The human granulocyte colony-stimulating factor (G-CSF) is routinely applied to support recovery of granulopoiesis during the course of cytotoxic chemotherapies. However, optimal use of the drug is largely unknown. We showed in the past that a biomathematical compartment model of human granulopoiesis can be used to make clinically relevant predictions regarding new, yet untested chemotherapy regimen. In the present paper, we aim to extend this model by a detailed pharmacokinetic and -dynamic modelling of two commonly used G-CSF derivatives Filgrastim and Pegfilgrastim.
Model equations are based on our physiological understanding of the drugs which are delayed absorption of G-CSF when applied to the subcutaneous tissue, dose-dependent bioavailability, unspecific first order elimination, specific elimination in dependence on granulocyte counts and reversible protein binding. Pharmacokinetic differences between Filgrastim and Pegfilgrastim were modelled as different parameter sets. Our former cell-kinetic model of granulopoiesis was essentially preserved, except for a few additional assumptions and simplifications. We assumed a delayed action of G-CSF on the bone marrow, a delayed action of chemotherapy and differences between Filgrastim and Pegfilgrastim with respect to stimulation potency of the bone marrow. Additionally, we incorporated a model of combined action of Pegfilgrastim and Filgrastim or endogenous G-CSF which interact via concurrent receptor binding. Unknown pharmacokinetic or cell-kinetic parameters were determined by fitting the predictions of the model to available datasets of G-CSF applications, chemotherapy applications or combinations of it. Data were either extracted from the literature or were received from cooperating clinical study groups. Model predictions fitted well to both, datasets used for parameter estimation and validation scenarios as well. A unique set of parameters was identified which is valid for all scenarios considered. Differences in pharmacokinetic parameter estimates between Filgrastim and Pegfilgrastim were biologically plausible throughout.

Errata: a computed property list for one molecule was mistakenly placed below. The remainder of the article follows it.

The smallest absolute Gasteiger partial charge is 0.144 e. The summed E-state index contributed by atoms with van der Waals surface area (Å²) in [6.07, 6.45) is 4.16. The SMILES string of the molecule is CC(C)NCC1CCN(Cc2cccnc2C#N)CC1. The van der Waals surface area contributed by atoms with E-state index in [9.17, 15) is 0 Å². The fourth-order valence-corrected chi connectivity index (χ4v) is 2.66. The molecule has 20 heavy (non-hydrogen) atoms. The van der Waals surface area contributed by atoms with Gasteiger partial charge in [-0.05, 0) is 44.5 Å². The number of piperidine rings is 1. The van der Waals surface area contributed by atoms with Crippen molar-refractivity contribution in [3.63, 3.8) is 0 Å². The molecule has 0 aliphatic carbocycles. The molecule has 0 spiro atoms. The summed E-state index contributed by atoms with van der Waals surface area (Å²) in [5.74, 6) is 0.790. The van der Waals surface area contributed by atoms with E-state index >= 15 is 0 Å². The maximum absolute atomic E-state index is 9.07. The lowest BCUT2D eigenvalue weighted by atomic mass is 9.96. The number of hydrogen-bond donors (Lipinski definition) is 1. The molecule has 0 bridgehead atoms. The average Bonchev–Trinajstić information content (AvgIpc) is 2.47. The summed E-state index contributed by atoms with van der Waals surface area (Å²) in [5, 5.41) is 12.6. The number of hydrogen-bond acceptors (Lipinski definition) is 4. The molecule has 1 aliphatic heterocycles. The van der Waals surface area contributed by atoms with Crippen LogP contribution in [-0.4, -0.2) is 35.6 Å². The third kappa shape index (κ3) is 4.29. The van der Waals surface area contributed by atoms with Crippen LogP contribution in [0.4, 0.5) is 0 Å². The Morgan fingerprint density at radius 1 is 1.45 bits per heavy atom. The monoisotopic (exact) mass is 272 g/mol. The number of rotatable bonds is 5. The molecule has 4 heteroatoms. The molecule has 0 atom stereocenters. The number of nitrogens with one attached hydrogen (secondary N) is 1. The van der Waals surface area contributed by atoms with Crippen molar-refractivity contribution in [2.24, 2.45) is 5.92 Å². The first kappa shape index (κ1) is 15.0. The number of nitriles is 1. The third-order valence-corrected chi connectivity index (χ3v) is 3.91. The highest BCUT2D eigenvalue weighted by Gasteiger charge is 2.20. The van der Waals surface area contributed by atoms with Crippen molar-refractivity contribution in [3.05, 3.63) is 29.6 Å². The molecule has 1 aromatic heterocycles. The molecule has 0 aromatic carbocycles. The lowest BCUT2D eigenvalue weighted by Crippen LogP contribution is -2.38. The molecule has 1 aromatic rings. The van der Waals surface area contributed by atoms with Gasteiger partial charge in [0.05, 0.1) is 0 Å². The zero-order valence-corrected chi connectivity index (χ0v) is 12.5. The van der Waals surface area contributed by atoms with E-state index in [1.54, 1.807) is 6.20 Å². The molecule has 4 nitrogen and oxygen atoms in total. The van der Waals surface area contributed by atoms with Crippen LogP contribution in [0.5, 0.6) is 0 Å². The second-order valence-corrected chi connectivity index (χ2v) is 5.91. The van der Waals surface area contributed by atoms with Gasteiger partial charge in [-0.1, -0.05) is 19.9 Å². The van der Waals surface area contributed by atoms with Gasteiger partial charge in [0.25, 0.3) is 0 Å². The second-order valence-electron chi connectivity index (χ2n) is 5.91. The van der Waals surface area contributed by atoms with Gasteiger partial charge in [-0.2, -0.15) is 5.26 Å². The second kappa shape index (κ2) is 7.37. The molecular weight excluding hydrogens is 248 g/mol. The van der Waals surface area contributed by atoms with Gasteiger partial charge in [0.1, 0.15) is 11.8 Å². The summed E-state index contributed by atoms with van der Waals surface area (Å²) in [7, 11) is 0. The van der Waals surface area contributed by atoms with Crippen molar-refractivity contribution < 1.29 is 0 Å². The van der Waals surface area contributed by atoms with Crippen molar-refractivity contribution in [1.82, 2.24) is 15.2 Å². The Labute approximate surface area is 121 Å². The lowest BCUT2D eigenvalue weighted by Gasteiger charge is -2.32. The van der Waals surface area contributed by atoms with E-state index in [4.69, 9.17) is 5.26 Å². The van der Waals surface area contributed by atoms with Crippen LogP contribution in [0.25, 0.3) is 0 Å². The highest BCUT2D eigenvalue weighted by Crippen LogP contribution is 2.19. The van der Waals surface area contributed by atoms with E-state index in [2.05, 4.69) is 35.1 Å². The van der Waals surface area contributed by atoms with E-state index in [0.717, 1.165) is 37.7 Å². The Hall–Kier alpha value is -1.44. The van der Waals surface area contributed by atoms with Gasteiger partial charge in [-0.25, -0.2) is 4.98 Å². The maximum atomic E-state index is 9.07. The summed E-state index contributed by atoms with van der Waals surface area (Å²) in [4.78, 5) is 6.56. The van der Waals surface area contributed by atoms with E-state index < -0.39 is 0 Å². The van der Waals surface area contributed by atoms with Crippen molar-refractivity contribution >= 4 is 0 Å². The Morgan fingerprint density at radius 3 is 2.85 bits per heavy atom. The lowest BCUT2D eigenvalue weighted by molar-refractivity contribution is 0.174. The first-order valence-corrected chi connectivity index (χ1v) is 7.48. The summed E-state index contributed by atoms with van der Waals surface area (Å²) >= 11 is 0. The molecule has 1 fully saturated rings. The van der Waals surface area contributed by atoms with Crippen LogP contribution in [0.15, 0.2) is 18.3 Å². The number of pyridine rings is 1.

We conclude that we established a comprehensive biomathematical model to explain the dynamics of granulopoiesis under chemotherapy and applications of two different G-CSF derivatives. We aim to apply the model to a large variety of chemotherapy regimen in the future in order to optimize corresponding G-CSF schedules or to individualize G-CSF treatment according to the granulotoxic risk of a patient.
Chemotherapy; Filgrastim; Granulopoiesis; Haematotoxicity; Leucopenia; Pegfilgrastim
Purpose of Review
Recombinant human granulocyte colony-stimulating factor (rhG-CSF) is now widely used in normal donors for collection of peripheral blood progenitor cells (PBPCs) for allogeneic transplantation and granulocytes for transfusion. Currently available data on biologic and molecular effects, and safety of rhG-CSF in normal healthy volunteers are reviewed.
In addition to its known activating role on neutrophil kinetics and functional status, rhG-CSF administration can affect monocytes, lymphocytes and the hemostatic system. G-CSF receptors were identified in a variety of non-myeloid tissues, although their role and functional activity have not always been well defined. Moreover, rhG-CSF is capable of modulating complex cytokine networks and can impact the inflammatory response. In addition to its known mobilizing role for PBPCs, rhG-CSF can mobilize dendritic and endothelial progenitor cells as well. On a clinical level, serious rhG-CSF-related adverse events are well described (e.g. splenic rupture) but remain rare.